Bringing Humanity Into Technology - @Biz at FUZEnation

Last week I spent an afternoon listening to Biz Stone speak on his time at Twitter, his new tech start-up, Jelly and how he views the connection between technology and culture. He was introduced as someone who is attempting to bring humanity into technology and after hearing him speak, I would agree with that statement. 

If Twitter was to be a triumph, it wasn’t going to be a triumph of technology - it would be a triumph of humanity... Success, I suddenly saw, came from how people used the tools they were given.
— Things A Little Bird Told Me - Biz Stone

One of the first topics he talked about was Twitter's ability to help people flock together for a moment and then return back to normal after the event. I use Twitter a lot for news and (Twitter is now under the "News" category in the App Store), Biz talked a lot about the early days and how it has been a huge part of major world events since Twitter started. In his book Biz says, 

The mechanics of flocking are very simple. Each bird watches its neighboring bird’s shoulder and simply follows that spot. Twitter was creating the same effect. Simple communication, in real time, had allowed the many to suddenly, for a few seconds, become one. Then, just as quickly, they become individuals again.
— Things A Little Bird Told Me - Biz Stone

On this afternoon Biz was also quick to note that the silly tweets or the everyday tweets people send out is what makes Twitter so successful during the important moments. 

If you don’t think about the silly things to tweet you won’t know, or even think about Twitter during the important moments.
— Biz Stone

The point here was that if people do not use Twitter in their regular routine they will not think to use it during a major event like a disaster, or where passing key information quickly is needed. Using Twitter to pass on key messages needs to almost become natural for it to thrive in the way that it hopes to change the world of news. He was also quick to note that no one should tweet when they drink. A key message that often goes unheeded.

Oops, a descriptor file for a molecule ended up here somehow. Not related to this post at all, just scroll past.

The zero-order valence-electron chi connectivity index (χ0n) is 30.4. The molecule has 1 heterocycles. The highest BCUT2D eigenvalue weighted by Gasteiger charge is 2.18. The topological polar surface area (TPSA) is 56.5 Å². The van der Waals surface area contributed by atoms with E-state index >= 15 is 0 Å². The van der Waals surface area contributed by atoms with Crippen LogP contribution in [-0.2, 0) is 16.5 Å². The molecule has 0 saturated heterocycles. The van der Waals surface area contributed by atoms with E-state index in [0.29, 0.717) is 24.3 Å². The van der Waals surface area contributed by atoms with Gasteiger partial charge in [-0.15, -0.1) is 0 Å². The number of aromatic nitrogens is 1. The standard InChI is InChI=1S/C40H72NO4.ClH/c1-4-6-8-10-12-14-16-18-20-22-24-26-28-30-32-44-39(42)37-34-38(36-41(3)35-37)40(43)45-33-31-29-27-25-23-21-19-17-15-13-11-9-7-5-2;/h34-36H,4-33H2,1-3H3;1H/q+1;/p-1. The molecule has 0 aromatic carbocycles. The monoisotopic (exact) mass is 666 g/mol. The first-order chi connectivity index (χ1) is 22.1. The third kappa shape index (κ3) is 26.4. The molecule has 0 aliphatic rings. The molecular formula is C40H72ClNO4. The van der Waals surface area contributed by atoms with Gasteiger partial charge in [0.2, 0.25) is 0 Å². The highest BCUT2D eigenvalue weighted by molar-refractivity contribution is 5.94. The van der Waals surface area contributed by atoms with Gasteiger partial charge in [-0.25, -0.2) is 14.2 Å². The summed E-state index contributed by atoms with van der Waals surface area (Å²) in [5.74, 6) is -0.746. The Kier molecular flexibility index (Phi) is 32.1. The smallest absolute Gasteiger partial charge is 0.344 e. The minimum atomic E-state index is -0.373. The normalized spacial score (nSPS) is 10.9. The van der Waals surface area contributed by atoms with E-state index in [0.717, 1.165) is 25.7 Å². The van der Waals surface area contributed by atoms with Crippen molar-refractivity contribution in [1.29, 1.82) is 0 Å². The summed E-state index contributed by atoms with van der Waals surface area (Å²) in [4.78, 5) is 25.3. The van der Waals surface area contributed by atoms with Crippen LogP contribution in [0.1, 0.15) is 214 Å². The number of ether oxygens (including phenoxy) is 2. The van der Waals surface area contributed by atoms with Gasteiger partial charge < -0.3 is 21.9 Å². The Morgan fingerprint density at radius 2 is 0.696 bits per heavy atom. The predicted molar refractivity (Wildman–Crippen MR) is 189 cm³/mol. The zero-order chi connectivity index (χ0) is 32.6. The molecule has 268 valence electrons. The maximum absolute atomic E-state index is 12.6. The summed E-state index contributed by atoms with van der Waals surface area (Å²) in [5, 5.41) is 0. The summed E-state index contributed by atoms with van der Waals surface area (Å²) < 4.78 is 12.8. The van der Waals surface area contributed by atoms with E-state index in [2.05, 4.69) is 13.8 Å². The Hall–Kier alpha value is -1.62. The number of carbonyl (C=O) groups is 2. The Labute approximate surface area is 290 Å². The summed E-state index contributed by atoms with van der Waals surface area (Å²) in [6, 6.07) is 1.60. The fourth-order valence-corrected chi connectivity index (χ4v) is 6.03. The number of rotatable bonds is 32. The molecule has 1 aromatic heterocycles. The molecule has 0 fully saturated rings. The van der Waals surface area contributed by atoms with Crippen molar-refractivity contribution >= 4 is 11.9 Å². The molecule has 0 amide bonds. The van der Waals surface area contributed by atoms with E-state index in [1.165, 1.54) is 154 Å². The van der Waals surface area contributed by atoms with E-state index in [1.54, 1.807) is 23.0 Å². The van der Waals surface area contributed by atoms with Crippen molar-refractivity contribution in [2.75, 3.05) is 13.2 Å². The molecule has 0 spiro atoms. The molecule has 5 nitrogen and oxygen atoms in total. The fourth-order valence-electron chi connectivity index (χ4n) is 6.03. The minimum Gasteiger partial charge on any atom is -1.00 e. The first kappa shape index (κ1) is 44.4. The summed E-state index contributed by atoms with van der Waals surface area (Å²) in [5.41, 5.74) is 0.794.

Jelly is a new way to do search. It's core assumption is that for every question you may have there is a person that has an answer. Right now, most people when they do a search online they look for a document to return to them that has the answer. Or as Biz started,

Using A.I. to find I.
— Biz Stone

With #AskJelly when you ask a question they connect people with other people to share knowledge and experience to have those questions answered. Now, with the help of a Twitter Bot when you use the hashtag #AskJelly on Twitter it automatically gets filtered through the Jelly system to help connect you to people easier and more quickly then before. 

I have been waiting for a very long time to hear Biz Stone live. I love hearing people who have a creative mind share their knowledge, but who also speak out of the passion they have for what they work on. Biz is a very optimistic person and spoke about his 1,000 year plan for humanity and his hallucinogenic optimism that runs his life. He is big on mentoring and volunteering and spoke very openly about the benefits of both. When he was asked about what his definition of success is he defined it as threefold. 

1) Make Money.
2) Enjoy Your Work.
3) Positive Impact in the World.
— Biz Stone

The interesting point he made was that the definition is not based on the achievement of one of these three. It is the integration of all three into the culture and overall goals of your business. You need an equality of all three to be successful. 

One thing I have really been wrestling with since hearing Biz is the idea and connectivity between creativity and constraint. For Biz, constraint helps breed creativity. In his book he explains this, 

In business, constarints emerge from the time you have to finish a project, the money you have to invest in it, the people you have to build it, or the space to you have to complet it. These limitations, counterintuitively, can actually enhance productivity and creativity.... Embrace your constraints, whether they are creative, physical economical, or self-imposed. They are productive. They are challenging. They wake you up. They make you more creative. They make you better.
— Things A Little Bird Told Me - Biz Stone

I always tell people that in order to get better at what you do you always need to be learning from those that inspire you. Biz's creativity and outlook on technology inspires me and that is what pushed me to read his book originally. I would recommend the book to anyone. If you are a leader continue to learn and never stop.